When Savita Chouhan walked out of her house in a traditional Indian lehenga, as blue as the sky, resplendent jewellery shimmering on her neck and wrists, a golden tikka on her forehead, with a bright red streak of sindoor peeping from under it, her neighbours – who had never seen Savitha in such ethnic attire — squealed in excitement.
“She looked like an angel, a beautiful Indian bride,” said Julia, her Australian friend and neighbour.
And that’s when Savitha told her about Karva Chauth, the sacred Indian ritual where wives pray for the well-being, prosperity and long life of their husbands.
With the world turning into a global village, Karva Chauth, which has been celebrated in India from centuries, is now observed with enthusiasm, gaiety and fervour across the globe.
On Karva Chauth, wives observe a fast through the day, which they break only after they look at the moon’s reflection in a thali or plate of water, or through a sieve. “The occasion signifies the extreme love and devotion of a wife to her husband — or partner as is the case sometimes these days — as a voluntary willingness to suffer for his well being,” says Savitha.
Karva Chauth, explains Savitha, is celebrated on the chaturthi tithi after the full moon in the month of Kartik in the Hindu calendar. According to religious scriptures like the Dharma Sindhu, Nirnay Sindhu and other shastras or rules that govern the festival, Karva Chauth is to be observed at moonrise (chandrodaya vyapini).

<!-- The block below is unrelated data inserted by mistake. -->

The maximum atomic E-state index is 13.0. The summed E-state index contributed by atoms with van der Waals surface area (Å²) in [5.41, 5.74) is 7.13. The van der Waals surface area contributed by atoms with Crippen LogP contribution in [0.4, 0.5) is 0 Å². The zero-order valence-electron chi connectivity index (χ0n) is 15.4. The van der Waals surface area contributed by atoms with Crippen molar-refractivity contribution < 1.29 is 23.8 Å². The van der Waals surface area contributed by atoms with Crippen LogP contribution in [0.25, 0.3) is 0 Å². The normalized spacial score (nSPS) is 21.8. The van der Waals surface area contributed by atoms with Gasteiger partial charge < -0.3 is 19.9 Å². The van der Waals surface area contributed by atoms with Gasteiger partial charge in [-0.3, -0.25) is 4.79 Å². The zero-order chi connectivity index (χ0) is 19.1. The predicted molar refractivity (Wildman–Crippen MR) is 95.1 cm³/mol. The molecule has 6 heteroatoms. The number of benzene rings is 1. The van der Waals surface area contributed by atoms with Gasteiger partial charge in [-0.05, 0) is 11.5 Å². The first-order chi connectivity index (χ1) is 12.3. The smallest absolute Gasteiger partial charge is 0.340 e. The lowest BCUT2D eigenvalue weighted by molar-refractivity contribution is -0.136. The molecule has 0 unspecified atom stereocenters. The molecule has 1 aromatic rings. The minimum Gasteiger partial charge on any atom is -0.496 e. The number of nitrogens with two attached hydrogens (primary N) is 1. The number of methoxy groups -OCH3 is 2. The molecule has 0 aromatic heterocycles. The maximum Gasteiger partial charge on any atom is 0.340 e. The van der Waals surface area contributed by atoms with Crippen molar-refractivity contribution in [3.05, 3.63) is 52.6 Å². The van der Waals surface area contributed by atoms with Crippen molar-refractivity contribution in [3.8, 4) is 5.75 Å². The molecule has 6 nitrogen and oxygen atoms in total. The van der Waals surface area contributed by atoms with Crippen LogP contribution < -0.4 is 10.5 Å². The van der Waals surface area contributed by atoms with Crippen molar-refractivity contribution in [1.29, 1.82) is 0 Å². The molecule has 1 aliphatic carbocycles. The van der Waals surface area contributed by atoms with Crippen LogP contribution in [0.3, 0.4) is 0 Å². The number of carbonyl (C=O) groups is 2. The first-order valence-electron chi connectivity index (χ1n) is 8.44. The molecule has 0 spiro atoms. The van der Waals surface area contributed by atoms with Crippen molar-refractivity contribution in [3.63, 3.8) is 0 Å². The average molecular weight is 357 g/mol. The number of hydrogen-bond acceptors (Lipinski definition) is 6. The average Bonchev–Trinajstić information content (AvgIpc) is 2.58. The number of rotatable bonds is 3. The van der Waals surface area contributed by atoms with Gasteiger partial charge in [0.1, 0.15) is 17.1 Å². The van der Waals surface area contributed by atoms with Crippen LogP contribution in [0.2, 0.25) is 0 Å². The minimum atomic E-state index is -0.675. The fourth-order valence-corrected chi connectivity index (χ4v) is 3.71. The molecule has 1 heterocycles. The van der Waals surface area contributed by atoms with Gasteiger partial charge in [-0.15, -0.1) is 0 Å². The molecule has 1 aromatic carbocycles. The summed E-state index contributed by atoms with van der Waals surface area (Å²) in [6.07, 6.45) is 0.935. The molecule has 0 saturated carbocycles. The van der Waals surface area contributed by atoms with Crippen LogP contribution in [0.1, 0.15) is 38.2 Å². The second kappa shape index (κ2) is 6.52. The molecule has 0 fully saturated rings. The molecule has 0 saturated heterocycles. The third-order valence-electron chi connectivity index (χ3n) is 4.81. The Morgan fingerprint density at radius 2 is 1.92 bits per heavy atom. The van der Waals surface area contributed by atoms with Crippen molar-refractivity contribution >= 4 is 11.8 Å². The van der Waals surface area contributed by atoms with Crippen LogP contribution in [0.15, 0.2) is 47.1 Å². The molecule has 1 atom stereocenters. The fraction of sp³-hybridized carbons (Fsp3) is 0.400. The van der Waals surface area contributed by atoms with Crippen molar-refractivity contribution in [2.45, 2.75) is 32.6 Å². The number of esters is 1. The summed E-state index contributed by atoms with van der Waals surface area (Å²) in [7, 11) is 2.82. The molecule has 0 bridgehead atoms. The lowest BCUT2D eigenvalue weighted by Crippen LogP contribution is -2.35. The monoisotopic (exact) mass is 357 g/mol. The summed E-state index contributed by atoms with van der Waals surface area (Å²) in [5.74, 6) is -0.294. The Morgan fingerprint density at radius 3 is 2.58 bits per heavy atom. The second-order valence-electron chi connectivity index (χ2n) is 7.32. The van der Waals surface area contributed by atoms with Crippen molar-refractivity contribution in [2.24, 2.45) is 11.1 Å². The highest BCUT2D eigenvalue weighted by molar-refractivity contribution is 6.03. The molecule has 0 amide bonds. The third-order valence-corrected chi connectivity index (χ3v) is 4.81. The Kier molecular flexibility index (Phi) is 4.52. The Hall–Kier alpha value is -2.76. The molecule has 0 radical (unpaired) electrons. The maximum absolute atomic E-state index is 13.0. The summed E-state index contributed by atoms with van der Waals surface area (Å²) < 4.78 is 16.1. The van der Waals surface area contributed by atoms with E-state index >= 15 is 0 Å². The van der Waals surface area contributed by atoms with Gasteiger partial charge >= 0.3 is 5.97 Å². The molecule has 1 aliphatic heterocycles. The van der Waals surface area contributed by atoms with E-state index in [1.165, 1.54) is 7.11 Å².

This festival has grown in popularity over the years, and nowadays, women from different Indian religions and sections of society observe this fast and pray for their husbands.
“In an era when most traditions are losing their sheen, Karva Chauth has emerged as a much sought after festival among both, married women and unmarried girls in long-term relationships. Gen X finds Karva Chauth an occasion to express their feelings for their loved ones. It’s nice to see that long hectic working hours, and tiring routines have not dampened the spirit of the tradition,” says Harpreet Kour from Parramatta, who migrated to Sydney only two months ago to join her husband.
In modern times, Karva Chauth has gone hi-tech, and couples, who are away from each other on this auspicious day, use technology to see their partners.
Shivani, a newlywed, says, “Now you can see your partner even while he is sitting thousands of miles away from you. This Karva Chauth, my husband had gone to Perth to attend a meeting, so could not make to Sydney on this day, but thanks to Skype, I broke my fast after seeing my husband online,” she says.
Karva Chauth was observed across the world on 22 October.